First Man

November 6, 2018 by  
Filed under Kiko, Reviews

Starring: Ryan Gosling, Claire Foy, Jason Clarke
Directed by: Damien Chazelle (“La La Land”)
Written by: Josh Singer (“Spotlight”)

To reach the pinnacle of outer space realism on the big screen these days, a lot rests on the film’s technical capabilities. From the stunning cinematography in 2013’s “Gravity,” the jaw-dropping special effects of 2014’s “Interstellar” or the impressive production design in 2015’s “The Martian,” moviegoers want to be transported from their theater seats to the farthest corners of the galaxy as effortlessly as possible.

Luckily, “First Man,” the biopic on NASA astronaut Neil Armstrong (Ryan Gosling), who became the first man to ever step foot on the surface of the moon in 1969, is a commendable technical achievement. In the film, the anxiousness felt in the interiors of the aircraft or spaceflight simulator is pushed to the brink of chaos with handheld camerawork. It creates a dizzying sense of dread in the most intense and confined scenes.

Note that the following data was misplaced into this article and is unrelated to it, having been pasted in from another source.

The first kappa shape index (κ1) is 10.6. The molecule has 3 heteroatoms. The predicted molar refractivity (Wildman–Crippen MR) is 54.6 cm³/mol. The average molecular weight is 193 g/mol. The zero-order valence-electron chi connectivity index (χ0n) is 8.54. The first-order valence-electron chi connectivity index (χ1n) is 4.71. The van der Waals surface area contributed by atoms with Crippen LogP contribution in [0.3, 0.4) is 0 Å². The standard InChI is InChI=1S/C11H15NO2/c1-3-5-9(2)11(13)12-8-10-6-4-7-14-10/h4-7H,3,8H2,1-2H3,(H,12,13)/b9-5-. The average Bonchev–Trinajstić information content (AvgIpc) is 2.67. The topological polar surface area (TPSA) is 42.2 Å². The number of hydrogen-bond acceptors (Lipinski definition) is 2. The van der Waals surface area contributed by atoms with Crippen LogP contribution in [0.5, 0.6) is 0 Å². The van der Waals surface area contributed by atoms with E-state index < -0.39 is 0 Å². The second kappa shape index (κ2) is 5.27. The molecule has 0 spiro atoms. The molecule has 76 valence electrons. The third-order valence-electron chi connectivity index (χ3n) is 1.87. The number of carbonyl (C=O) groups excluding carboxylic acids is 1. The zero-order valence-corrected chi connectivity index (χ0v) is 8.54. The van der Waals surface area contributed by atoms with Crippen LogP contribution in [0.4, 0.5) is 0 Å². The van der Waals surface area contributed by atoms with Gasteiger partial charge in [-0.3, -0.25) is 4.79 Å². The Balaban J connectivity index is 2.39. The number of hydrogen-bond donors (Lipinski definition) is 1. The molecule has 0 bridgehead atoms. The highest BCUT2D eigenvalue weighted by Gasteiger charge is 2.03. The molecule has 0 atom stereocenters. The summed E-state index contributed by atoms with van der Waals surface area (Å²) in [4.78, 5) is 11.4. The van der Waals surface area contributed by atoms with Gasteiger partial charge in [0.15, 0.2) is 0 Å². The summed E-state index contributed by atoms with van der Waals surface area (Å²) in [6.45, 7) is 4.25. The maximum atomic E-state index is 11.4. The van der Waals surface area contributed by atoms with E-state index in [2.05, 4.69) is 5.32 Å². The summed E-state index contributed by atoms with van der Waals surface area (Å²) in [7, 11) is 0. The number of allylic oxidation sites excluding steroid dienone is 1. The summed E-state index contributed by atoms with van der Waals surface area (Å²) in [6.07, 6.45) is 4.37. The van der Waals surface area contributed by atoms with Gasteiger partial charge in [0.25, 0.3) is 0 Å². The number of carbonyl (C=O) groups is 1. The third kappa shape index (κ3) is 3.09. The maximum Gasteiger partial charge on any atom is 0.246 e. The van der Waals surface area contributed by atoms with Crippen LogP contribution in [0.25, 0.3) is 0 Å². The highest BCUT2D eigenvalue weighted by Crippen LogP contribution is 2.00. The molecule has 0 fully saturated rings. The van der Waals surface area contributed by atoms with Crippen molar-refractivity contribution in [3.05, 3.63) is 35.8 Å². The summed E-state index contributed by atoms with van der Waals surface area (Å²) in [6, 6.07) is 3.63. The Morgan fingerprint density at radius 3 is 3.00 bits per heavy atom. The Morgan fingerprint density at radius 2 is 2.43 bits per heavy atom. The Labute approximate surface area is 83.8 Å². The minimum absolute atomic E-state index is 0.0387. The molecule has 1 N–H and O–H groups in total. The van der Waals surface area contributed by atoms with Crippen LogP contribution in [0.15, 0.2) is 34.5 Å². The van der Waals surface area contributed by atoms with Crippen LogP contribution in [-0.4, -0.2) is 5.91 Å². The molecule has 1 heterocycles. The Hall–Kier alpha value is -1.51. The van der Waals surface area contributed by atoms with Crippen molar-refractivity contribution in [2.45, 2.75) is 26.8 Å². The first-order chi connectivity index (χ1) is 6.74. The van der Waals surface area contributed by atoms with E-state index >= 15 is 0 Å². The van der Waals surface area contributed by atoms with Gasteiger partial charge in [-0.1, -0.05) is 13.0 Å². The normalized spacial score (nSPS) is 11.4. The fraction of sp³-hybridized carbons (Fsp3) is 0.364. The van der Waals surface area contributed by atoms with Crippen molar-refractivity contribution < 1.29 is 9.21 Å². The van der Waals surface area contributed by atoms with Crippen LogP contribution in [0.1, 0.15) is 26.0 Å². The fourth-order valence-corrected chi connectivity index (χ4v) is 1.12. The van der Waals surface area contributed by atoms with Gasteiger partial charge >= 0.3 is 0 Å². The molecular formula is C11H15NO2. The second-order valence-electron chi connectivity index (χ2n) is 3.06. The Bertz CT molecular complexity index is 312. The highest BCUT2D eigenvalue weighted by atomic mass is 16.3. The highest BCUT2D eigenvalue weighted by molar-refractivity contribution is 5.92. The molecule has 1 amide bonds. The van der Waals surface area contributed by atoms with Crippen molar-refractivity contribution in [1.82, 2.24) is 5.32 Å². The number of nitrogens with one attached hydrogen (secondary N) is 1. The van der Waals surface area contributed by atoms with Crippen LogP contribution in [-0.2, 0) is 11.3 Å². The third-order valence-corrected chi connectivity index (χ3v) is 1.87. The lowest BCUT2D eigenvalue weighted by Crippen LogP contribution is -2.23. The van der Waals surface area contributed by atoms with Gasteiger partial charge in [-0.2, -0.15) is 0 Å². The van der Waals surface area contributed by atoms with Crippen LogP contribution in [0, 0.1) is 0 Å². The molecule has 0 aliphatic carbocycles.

Leading up to the successful Apollo 11 launch, “First Man” follows Armstrong as he prepares for whatever space mission he is assigned to next. Not only is it a journey of determination and strength, it’s also an exploration by Oscar-winning screenwriter Josh Singer (“Spotlight”) of the immeasurable losses that Armstrong experienced. This includes the passing of his two-year-old daughter in 1962 and the deaths of fellow space travelers (the three-man crew of Apollo 1 were killed in a fire during a spacecraft test in 1967).